Thaddeus O'Malley

O'Malley, Thaddeus, Rev., "The Father of Federalism in Ireland," as he was wont to call himself, was born in the diocese of Limerick about 1796. He entered the priesthood at an early age. His first appearance in politics was as an advocate of the introduction of the Poor-law into Ireland, in opposition to O'Connell's denunciations. He also favoured the system of National Education. In consequence, perhaps, of his support of these measures, he was appointed Rector of the Government College at Malta. This position he occupied for some time, but he ultimately left it, in consequence of differences regarding the management of the institution, and returned to Ireland. He subsequently carried on a long and somewhat warm correspondence with the London officials on the matter. He differed from O'Connell as to the comparative merits of Repeal and Federalism, being a strong advocate of the latter, and they had a lively and passionate public debate upon the question.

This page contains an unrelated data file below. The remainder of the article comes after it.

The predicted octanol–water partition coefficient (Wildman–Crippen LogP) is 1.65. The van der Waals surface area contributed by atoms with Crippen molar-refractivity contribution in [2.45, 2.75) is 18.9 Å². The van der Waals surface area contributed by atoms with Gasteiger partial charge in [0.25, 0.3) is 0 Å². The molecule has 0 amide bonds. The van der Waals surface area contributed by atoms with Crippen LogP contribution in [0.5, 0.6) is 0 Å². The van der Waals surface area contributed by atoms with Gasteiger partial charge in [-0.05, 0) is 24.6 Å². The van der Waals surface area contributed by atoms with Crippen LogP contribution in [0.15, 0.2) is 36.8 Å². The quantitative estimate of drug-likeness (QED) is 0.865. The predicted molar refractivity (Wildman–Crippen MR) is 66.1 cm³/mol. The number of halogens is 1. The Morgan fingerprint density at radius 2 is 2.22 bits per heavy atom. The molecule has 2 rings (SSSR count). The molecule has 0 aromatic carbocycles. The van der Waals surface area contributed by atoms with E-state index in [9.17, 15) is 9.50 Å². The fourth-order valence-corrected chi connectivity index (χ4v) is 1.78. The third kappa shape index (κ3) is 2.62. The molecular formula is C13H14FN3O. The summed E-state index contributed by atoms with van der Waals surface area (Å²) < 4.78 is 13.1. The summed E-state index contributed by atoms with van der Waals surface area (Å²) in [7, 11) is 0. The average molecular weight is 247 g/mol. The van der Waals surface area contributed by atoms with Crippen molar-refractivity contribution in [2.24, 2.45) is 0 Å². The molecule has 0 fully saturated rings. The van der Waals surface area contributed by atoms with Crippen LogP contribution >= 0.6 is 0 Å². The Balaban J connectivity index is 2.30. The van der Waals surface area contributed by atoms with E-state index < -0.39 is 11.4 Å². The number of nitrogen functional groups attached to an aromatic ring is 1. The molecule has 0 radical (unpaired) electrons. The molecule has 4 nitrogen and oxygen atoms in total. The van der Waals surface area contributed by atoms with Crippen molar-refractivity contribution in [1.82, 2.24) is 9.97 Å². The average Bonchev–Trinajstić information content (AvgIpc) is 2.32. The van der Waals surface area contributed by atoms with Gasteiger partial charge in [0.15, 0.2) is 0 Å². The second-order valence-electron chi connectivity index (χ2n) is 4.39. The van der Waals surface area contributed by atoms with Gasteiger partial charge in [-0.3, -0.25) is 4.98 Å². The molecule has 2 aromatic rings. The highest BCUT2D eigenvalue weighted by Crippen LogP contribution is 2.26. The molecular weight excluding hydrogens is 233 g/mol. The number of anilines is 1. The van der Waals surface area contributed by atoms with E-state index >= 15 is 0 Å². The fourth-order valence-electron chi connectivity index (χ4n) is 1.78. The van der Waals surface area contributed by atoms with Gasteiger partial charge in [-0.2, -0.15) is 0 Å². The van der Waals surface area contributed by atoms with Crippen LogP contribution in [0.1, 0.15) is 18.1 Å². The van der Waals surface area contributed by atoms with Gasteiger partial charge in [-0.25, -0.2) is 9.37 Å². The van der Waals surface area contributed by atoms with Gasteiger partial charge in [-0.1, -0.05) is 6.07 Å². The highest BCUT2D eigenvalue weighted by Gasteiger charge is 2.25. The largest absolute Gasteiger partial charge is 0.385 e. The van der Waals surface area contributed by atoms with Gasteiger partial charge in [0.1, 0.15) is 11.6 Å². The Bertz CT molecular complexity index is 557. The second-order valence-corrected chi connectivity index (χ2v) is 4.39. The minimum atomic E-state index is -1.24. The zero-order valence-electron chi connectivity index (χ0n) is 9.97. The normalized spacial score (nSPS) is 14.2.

For a short period, in the advocacy of his opinions, he edited the Federalist newspaper. After remaining more than twenty years in comparative retirement, he again came prominently before the public, after the inauguration of the Home Rule movement by Mr. Butt in 1870, being almost the only Catholic clergyman of the diocese of Dublin who appeared publicly in its favour. He was constant in his support of the new movement in speech and print, and delighted in being recognized as the early advocate of opinions become at length apparently so popular. He came under much censure among his co-religionists as the supposed author of a certain work, Harmony in Religion, advocating the marriage of the priesthood and other changes in the Catholic Church. His little book, Home Rule on the Basis of Federalism, went through more than one edition. An honest man, a gentleman, and a scholar, he was greatly beloved by a large circle of friends. He died at his humble lodgings in Henrietta-street, Dublin, 2nd January 1877, aged 81, and was buried in Glasnevin Cemetery.


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